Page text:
Because you are using the words "right here" otherwise, "placed it" is "put it" in a more precise and careful manner and "set it" is also arranging it in a specific manner. So "put it" can include those other ways, but is not limited to those meanings. If I put something on the shelf quickly and it fell off, then I probably did not place it there. When you place it, you are putting it in a particular place. When you set a computer monitor on a desk, it is arranged in the manner you will be hooking things up to it. Otherwise, you just put it there and it could be sideways or not upright. Think of the expression "I set the table." It means you placed napkins and utensils ready for everyone to eat.
I agree - in English there is no difference between put it here or placed it here for this sentence. Placed it is a little more formal & put it more common.
Placed tells you a little about how you put it. You can put something any old how, but when you place something you make sure there is a place for it. It is just a tad more careful.
Manana translates as morning OR tomorrow . If you ever see " manana manana " , that translates to tomorrow morning .
This sentence is in the active voice - to make it passive you'd need ser + past participle (in this case 'fue puesto').
I understand, 'He put it here this morning', but 'It put it here this morning'??? In what context would you say that?
No, it is an irregular verb. "Pongo" is the first person singular form of "poner".
but "pongo" is present, what is the past tense for "I put it here last night?"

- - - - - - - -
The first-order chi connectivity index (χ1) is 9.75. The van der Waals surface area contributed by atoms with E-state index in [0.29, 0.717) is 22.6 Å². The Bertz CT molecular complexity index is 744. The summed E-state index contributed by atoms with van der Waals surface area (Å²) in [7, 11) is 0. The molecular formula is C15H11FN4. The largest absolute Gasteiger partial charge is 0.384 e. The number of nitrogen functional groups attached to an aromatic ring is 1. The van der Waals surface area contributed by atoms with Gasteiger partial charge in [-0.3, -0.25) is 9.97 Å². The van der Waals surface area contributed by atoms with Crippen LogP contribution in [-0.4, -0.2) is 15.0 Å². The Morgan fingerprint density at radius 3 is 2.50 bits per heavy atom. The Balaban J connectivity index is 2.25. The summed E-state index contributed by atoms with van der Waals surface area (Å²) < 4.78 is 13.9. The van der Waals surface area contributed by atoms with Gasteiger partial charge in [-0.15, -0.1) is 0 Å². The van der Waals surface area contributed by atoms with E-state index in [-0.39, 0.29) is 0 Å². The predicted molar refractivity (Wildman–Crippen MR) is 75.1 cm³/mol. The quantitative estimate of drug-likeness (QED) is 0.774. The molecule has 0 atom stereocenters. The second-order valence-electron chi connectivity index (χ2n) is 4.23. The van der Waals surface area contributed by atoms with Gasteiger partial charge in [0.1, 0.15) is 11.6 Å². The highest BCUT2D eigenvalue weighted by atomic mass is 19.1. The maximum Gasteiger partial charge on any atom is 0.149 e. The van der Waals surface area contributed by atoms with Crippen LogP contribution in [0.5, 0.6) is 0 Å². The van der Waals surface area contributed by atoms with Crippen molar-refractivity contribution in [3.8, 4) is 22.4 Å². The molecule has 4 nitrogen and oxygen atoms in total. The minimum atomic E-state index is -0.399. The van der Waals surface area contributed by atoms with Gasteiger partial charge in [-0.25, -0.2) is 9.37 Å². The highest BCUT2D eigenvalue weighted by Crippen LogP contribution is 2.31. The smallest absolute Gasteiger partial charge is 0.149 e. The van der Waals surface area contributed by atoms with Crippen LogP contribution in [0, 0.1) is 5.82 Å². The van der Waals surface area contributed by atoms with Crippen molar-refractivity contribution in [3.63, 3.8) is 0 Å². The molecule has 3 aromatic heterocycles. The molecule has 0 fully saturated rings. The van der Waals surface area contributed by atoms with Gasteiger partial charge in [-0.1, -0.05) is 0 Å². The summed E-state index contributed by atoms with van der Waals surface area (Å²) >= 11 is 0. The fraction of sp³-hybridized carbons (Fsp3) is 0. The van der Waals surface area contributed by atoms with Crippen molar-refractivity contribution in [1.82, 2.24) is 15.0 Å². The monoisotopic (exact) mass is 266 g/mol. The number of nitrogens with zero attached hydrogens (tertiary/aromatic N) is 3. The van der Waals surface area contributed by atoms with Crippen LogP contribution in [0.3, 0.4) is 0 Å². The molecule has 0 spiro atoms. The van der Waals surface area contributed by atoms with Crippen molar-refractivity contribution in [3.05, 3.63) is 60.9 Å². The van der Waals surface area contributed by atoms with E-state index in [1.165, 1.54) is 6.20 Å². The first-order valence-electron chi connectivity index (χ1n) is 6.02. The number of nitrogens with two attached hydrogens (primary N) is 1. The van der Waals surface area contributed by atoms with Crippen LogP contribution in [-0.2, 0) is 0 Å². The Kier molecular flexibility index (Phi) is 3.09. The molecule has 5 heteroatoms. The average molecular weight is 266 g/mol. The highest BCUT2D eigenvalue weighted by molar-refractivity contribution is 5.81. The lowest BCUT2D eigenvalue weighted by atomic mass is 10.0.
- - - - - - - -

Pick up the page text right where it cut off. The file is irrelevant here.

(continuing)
"put" are same in present and past tense?
The past tense in English (e.g. 'liked', 'washed', 'put') is the same for every pronoun, but present tense verbs for he/she/it have an S at the end ('I put' and 'they put' but 'he puts').
Thanks for answering. Are you men there is no "puted" right?
As I learned in college, préterito perfecto goes with "esta mañana". So it should be "Lo ha puesto aquí esta mañana". "Puso" is préterito indefinido. Préterito perfecto is used for a past that is very close to the present, like this morning, this week, this month... I guess we'll learn that later on. :-)
Why can you not say He placed it here this morning? placed here was one of the words for puso.
I thought verbs ending in "o" referred to "I" so I am taking it that this is a Duolingo error. Even in this "Leave a comment" part of the explanation Dualingo quotes "He put" instead of the "it put"
Verbs ending in "o" refer to "I" only in the present tense. Since "this morning" indicates that it happened in the past, "he put" translates to puso.
Always having problems with translations from spanish to english. Translations are sometimes verbatim, thus losing the meaning and context of the sentence.
I am stuck here because my keyboard doesn't support Spanish characters. I can only type "manana" without the mark over the second letter n and it keeps telling me to do it over!!!
If you are doing it on a computer, I see those spanish characters as a choice below the type line. On my iPhone, I press on the "n" key and other "n"s show up as options. Hope this helps.
Because it's irregular. Poner is the verb. (regular er verbs for 3rd person past tense you drop the er and and ió)
it can't do the action of "PUTTING " SO I DON'T THINK ITS RIGHT. IT MAKES NO SENSE.
answer shown is "It put it here this morning." Should be changed to the translation shown above with "he" instead of "it" at start of sentence.